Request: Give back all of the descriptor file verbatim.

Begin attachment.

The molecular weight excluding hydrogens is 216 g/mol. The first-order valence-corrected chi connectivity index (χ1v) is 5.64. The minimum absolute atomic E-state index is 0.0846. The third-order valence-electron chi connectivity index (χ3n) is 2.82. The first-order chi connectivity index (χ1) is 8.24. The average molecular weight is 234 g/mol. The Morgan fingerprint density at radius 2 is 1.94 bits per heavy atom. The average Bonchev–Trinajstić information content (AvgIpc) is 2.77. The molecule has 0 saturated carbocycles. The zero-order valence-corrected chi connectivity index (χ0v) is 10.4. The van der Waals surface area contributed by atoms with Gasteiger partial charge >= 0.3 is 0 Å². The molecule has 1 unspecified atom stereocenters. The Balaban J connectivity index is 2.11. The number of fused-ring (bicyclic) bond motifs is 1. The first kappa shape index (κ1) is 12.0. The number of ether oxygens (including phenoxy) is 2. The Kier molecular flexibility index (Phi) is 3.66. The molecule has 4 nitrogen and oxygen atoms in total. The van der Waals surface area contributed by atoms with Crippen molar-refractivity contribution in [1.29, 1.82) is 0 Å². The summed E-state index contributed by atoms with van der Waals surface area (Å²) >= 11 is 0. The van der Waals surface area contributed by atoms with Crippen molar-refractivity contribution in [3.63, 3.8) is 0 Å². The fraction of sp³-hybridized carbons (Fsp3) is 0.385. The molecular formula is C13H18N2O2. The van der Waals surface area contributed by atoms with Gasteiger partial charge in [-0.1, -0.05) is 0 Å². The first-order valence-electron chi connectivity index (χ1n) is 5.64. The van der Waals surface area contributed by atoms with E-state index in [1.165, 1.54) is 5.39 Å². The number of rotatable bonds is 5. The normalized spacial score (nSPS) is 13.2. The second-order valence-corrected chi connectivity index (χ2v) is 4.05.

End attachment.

The molecular weight excluding hydrogens is 216 g/mol. The first-order valence-corrected chi connectivity index (χ1v) is 5.64. The minimum absolute atomic E-state index is 0.0846. The third-order valence-electron chi connectivity index (χ3n) is 2.82. The first-order chi connectivity index (χ1) is 8.24. The average molecular weight is 234 g/mol. The Morgan fingerprint density at radius 2 is 1.94 bits per heavy atom. The average Bonchev–Trinajstić information content (AvgIpc) is 2.77. The molecule has 0 saturated carbocycles. The zero-order valence-corrected chi connectivity index (χ0v) is 10.4. The van der Waals surface area contributed by atoms with Gasteiger partial charge >= 0.3 is 0 Å². The molecule has 1 unspecified atom stereocenters. The Balaban J connectivity index is 2.11. The number of fused-ring (bicyclic) bond motifs is 1. The first kappa shape index (κ1) is 12.0. The number of ether oxygens (including phenoxy) is 2. The Kier molecular flexibility index (Phi) is 3.66. The molecule has 4 nitrogen and oxygen atoms in total. The van der Waals surface area contributed by atoms with Crippen molar-refractivity contribution in [1.29, 1.82) is 0 Å². The summed E-state index contributed by atoms with van der Waals surface area (Å²) >= 11 is 0. The van der Waals surface area contributed by atoms with Crippen molar-refractivity contribution in [3.63, 3.8) is 0 Å². The fraction of sp³-hybridized carbons (Fsp3) is 0.385. The molecular formula is C13H18N2O2. The van der Waals surface area contributed by atoms with Gasteiger partial charge in [-0.1, -0.05) is 0 Å². The first-order valence-electron chi connectivity index (χ1n) is 5.64. The van der Waals surface area contributed by atoms with E-state index in [1.165, 1.54) is 5.39 Å². The number of rotatable bonds is 5. The normalized spacial score (nSPS) is 13.2. The second-order valence-corrected chi connectivity index (χ2v) is 4.05.